Roget's 21st Century Thesaurus, Third Edition Copyright © 2013 by the Philip Lief Group.


Oh, the relief of the tallness and straightness and whiteness!

But consider, a snubness of the nose, how is that more beautiful than straightness?

She told her story with sense and straightness, her frenzy subdued by the day's rigour.

But the grey in this case was not so pure, nor were the straightness and the slenderness so maidenly.

Under this imputation on her straightness Miriam flinched but for an instant.

Love of straightness, without love of learning, sinks into rudeness.

It loads at the breech, and fires with great force and straightness.

The real and essential meaning of 'virtue' is in that straightness of back.

The straightness of her nose was certainly comforting, but it, too, was short.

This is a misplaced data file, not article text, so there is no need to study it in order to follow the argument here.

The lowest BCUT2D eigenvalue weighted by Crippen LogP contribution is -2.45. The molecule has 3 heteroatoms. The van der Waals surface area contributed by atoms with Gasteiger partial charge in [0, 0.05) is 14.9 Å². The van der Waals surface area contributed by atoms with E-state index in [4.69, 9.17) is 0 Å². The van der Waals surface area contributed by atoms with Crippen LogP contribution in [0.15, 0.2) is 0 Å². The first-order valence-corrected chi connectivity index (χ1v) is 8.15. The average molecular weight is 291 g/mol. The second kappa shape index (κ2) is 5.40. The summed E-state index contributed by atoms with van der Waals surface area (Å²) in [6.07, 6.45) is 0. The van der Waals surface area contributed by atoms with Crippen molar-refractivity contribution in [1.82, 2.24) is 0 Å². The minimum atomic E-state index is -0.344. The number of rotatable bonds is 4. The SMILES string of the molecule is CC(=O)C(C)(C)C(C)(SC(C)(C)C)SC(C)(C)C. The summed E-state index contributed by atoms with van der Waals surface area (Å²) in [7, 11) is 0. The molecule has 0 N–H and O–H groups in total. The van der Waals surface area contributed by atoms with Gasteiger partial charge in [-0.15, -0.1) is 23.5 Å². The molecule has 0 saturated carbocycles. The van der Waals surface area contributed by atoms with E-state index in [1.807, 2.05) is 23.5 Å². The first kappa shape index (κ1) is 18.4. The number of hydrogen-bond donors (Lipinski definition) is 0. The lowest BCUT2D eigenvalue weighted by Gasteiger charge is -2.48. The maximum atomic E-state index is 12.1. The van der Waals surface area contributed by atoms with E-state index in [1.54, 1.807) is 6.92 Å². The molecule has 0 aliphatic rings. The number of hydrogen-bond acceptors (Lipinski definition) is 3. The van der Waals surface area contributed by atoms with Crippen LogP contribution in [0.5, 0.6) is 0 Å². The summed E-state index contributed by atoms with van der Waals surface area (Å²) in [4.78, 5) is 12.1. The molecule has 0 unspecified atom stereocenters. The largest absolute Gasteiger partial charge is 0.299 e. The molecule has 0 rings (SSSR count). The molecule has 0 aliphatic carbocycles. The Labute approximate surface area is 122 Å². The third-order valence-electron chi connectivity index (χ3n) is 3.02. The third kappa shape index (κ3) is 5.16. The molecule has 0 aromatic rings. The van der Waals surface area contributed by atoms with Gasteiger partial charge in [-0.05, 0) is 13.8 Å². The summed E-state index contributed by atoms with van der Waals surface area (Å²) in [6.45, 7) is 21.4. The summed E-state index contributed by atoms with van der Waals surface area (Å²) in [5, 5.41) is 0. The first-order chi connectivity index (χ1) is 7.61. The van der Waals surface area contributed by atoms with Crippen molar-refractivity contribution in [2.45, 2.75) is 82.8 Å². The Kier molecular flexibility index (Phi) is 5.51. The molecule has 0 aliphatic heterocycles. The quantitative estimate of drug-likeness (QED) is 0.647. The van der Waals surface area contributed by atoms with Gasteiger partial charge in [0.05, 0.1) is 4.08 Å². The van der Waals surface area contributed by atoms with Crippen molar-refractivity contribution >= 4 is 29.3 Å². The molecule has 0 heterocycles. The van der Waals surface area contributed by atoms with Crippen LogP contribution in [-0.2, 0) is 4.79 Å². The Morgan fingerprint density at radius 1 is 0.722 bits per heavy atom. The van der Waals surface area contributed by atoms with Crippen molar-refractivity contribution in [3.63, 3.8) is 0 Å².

We were discussing the merits of directness in speech and straightness in every way.


mid-14c., "direct, undeviating, not crooked," properly "that which is stretched," adjectival use of Old English streht (altered, by analogy with streccan, from earlier streaht), past participle of streccan "to stretch" (see stretch (v.)). Meaning "true, direct, honest" is from 1520s. Of communication, "clear, unambiguous," from 1862. Sense of "undiluted, uncompromising" (e.g. straight whiskey, 1874) is American English, first recorded 1856.

Theatrical sense of "serious" (as opposed to popular or comic) is attested from 1895; vaudeville slang straight man first attested 1923. Go straight in the underworld slang sense is from 1919; straighten up "become respectable" is from 1907. Straight arrow "decent, conventional person" is 1969, from archetypal Native American brave name. To keep a straight face first recorded 1897; straight shooter is from 1928; straight-edge as a punk subculture is attested by 1987.


Roget's 21st Century Thesaurus, Third Edition Copyright © 2013 by the Philip Lief Group.